Empowering Victims of Family Violence: Could Anti-Discrimination Laws Play a Role by Changing Workplace Attitudes and Practices?
Australian Review of Public Affairs, March 2012
8 Pages Posted: 24 Apr 2012
Date Written: April, 23 2012
The current review of Australia’s federal discrimination laws presents an opportunity to address a lacuna in existing protections with respect to victims of family violence. Paid work is recognised as a key structural support for victims to leave violent relationships. However, victims are typically reluctant to disclose they are experiencing family violence to employers and colleagues, even when it is impacting on their performance, productivity or safety, or they need workplace flexibility in order to navigate the criminal justice system or access support services. Experience of violence has a profoundly negative effect on labour market participation: victims are more likely to have disrupted work histories, have changed jobs more frequently, and be employed in casual and part-time work than workers with no experience of violence. The normative capacity of anti-discrimination law to discourage negative assumptions and stereotyping may provide the missing link in Australia’s national regulatory response to family violence. The authors argue that specific discrimination protection would empower workers who experience family violence to seek support when necessary, and in turn, maintain their jobs and economic independence.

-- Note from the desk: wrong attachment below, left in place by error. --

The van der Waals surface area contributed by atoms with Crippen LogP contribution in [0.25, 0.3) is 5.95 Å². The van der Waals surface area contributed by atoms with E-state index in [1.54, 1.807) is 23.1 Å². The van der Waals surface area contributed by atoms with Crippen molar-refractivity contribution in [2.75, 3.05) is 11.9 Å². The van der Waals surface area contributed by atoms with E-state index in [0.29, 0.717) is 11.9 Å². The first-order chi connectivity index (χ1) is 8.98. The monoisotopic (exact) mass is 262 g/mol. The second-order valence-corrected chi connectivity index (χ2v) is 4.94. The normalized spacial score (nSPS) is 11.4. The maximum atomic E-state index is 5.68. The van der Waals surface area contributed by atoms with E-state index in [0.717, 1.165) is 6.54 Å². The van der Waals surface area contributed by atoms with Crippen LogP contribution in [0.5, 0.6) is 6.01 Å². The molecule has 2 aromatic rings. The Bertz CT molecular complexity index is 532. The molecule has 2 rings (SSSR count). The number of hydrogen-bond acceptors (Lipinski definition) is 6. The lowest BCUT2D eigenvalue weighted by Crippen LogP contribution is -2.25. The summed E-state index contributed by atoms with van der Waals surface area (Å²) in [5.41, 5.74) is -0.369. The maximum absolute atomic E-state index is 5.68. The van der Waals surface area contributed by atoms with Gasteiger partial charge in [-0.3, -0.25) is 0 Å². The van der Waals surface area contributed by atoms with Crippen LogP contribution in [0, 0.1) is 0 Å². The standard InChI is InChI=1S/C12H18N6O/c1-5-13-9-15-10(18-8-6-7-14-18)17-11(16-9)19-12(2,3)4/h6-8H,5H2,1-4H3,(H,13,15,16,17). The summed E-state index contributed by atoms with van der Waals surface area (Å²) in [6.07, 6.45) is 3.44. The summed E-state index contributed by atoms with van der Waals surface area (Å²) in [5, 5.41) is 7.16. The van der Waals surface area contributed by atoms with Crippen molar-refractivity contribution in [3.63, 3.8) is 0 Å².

Keywords: discrimination, domestic violence, family violence, employment, Australia
JEL Classification: K10, K14, K30, K31
Suggested Citation: Suggested Citation